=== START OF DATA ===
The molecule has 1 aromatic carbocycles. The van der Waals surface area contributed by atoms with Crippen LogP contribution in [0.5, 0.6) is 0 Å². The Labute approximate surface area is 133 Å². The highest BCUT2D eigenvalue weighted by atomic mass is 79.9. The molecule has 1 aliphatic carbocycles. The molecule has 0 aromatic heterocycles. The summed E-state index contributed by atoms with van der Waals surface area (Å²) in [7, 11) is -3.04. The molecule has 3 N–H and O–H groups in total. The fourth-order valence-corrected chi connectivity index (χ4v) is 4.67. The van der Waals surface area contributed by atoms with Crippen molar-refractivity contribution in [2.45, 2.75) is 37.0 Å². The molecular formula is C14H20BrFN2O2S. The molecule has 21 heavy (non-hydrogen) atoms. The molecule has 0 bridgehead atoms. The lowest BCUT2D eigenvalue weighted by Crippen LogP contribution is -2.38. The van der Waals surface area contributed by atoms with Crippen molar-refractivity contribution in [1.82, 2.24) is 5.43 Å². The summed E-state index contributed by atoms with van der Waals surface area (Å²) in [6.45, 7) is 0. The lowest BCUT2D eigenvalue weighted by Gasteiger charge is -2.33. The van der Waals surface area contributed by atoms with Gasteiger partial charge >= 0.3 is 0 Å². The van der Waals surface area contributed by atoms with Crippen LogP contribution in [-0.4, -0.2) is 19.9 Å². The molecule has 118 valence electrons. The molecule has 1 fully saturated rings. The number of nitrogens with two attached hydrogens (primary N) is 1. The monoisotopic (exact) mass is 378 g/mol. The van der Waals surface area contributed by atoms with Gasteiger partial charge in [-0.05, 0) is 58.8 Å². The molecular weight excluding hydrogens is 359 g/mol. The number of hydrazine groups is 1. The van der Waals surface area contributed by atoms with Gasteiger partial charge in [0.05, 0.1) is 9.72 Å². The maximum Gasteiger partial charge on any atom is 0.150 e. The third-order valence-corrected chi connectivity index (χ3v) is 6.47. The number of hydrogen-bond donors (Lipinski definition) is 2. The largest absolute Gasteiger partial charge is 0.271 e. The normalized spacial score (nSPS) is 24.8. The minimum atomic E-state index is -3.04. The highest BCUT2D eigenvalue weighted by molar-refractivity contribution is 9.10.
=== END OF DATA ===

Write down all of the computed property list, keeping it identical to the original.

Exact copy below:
The molecule has 1 aromatic carbocycles. The van der Waals surface area contributed by atoms with Crippen LogP contribution in [0.5, 0.6) is 0 Å². The Labute approximate surface area is 133 Å². The highest BCUT2D eigenvalue weighted by atomic mass is 79.9. The molecule has 1 aliphatic carbocycles. The molecule has 0 aromatic heterocycles. The summed E-state index contributed by atoms with van der Waals surface area (Å²) in [7, 11) is -3.04. The molecule has 3 N–H and O–H groups in total. The fourth-order valence-corrected chi connectivity index (χ4v) is 4.67. The van der Waals surface area contributed by atoms with Crippen molar-refractivity contribution in [2.45, 2.75) is 37.0 Å². The molecular formula is C14H20BrFN2O2S. The molecule has 21 heavy (non-hydrogen) atoms. The molecule has 0 bridgehead atoms. The lowest BCUT2D eigenvalue weighted by Crippen LogP contribution is -2.38. The van der Waals surface area contributed by atoms with Crippen molar-refractivity contribution in [1.82, 2.24) is 5.43 Å². The summed E-state index contributed by atoms with van der Waals surface area (Å²) in [6.45, 7) is 0. The lowest BCUT2D eigenvalue weighted by Gasteiger charge is -2.33. The van der Waals surface area contributed by atoms with Gasteiger partial charge >= 0.3 is 0 Å². The van der Waals surface area contributed by atoms with Crippen LogP contribution in [-0.4, -0.2) is 19.9 Å². The molecule has 118 valence electrons. The molecule has 1 fully saturated rings. The number of nitrogens with two attached hydrogens (primary N) is 1. The monoisotopic (exact) mass is 378 g/mol. The van der Waals surface area contributed by atoms with Gasteiger partial charge in [-0.05, 0) is 58.8 Å². The molecular weight excluding hydrogens is 359 g/mol. The number of hydrazine groups is 1. The van der Waals surface area contributed by atoms with Gasteiger partial charge in [0.05, 0.1) is 9.72 Å². The maximum Gasteiger partial charge on any atom is 0.150 e. The third-order valence-corrected chi connectivity index (χ3v) is 6.47. The number of hydrogen-bond donors (Lipinski definition) is 2. The largest absolute Gasteiger partial charge is 0.271 e. The normalized spacial score (nSPS) is 24.8. The minimum atomic E-state index is -3.04. The highest BCUT2D eigenvalue weighted by molar-refractivity contribution is 9.10.